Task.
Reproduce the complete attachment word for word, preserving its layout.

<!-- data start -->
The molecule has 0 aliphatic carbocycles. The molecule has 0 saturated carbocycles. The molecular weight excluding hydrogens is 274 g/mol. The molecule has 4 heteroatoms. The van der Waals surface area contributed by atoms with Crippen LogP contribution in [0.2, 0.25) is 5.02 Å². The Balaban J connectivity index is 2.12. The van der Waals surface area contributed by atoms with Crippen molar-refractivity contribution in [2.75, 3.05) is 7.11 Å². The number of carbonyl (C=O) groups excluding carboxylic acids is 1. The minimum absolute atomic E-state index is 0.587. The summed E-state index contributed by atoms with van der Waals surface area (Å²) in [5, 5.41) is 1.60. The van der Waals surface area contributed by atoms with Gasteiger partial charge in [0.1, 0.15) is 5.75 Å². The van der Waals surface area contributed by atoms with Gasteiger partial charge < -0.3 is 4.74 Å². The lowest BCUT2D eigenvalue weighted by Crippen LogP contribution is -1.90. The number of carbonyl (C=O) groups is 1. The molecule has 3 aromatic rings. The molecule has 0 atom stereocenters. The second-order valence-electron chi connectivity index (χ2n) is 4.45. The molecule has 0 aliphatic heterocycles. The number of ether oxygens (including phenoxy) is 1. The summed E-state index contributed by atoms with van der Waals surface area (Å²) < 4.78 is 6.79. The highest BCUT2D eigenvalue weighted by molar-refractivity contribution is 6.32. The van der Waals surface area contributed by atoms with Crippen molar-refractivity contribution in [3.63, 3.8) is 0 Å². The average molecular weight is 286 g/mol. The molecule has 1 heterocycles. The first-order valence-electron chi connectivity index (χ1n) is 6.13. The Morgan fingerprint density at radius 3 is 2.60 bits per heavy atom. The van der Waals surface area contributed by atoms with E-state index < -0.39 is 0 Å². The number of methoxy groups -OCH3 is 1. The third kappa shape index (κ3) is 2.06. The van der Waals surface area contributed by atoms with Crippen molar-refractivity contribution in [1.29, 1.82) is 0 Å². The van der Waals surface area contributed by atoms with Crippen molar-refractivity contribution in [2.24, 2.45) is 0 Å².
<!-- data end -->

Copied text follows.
The molecule has 0 aliphatic carbocycles. The molecule has 0 saturated carbocycles. The molecular weight excluding hydrogens is 274 g/mol. The molecule has 4 heteroatoms. The van der Waals surface area contributed by atoms with Crippen LogP contribution in [0.2, 0.25) is 5.02 Å². The Balaban J connectivity index is 2.12. The van der Waals surface area contributed by atoms with Crippen molar-refractivity contribution in [2.75, 3.05) is 7.11 Å². The number of carbonyl (C=O) groups excluding carboxylic acids is 1. The minimum absolute atomic E-state index is 0.587. The summed E-state index contributed by atoms with van der Waals surface area (Å²) in [5, 5.41) is 1.60. The van der Waals surface area contributed by atoms with Gasteiger partial charge in [0.1, 0.15) is 5.75 Å². The van der Waals surface area contributed by atoms with Gasteiger partial charge < -0.3 is 4.74 Å². The lowest BCUT2D eigenvalue weighted by Crippen LogP contribution is -1.90. The number of carbonyl (C=O) groups is 1. The molecule has 3 aromatic rings. The molecule has 0 atom stereocenters. The second-order valence-electron chi connectivity index (χ2n) is 4.45. The molecule has 0 aliphatic heterocycles. The number of ether oxygens (including phenoxy) is 1. The summed E-state index contributed by atoms with van der Waals surface area (Å²) < 4.78 is 6.79. The highest BCUT2D eigenvalue weighted by molar-refractivity contribution is 6.32. The van der Waals surface area contributed by atoms with Crippen molar-refractivity contribution in [3.63, 3.8) is 0 Å². The average molecular weight is 286 g/mol. The molecule has 1 heterocycles. The first-order valence-electron chi connectivity index (χ1n) is 6.13. The Morgan fingerprint density at radius 3 is 2.60 bits per heavy atom. The van der Waals surface area contributed by atoms with E-state index < -0.39 is 0 Å². The number of methoxy groups -OCH3 is 1. The third kappa shape index (κ3) is 2.06. The van der Waals surface area contributed by atoms with Crippen molar-refractivity contribution in [1.29, 1.82) is 0 Å². The van der Waals surface area contributed by atoms with Crippen molar-refractivity contribution in [2.24, 2.45) is 0 Å².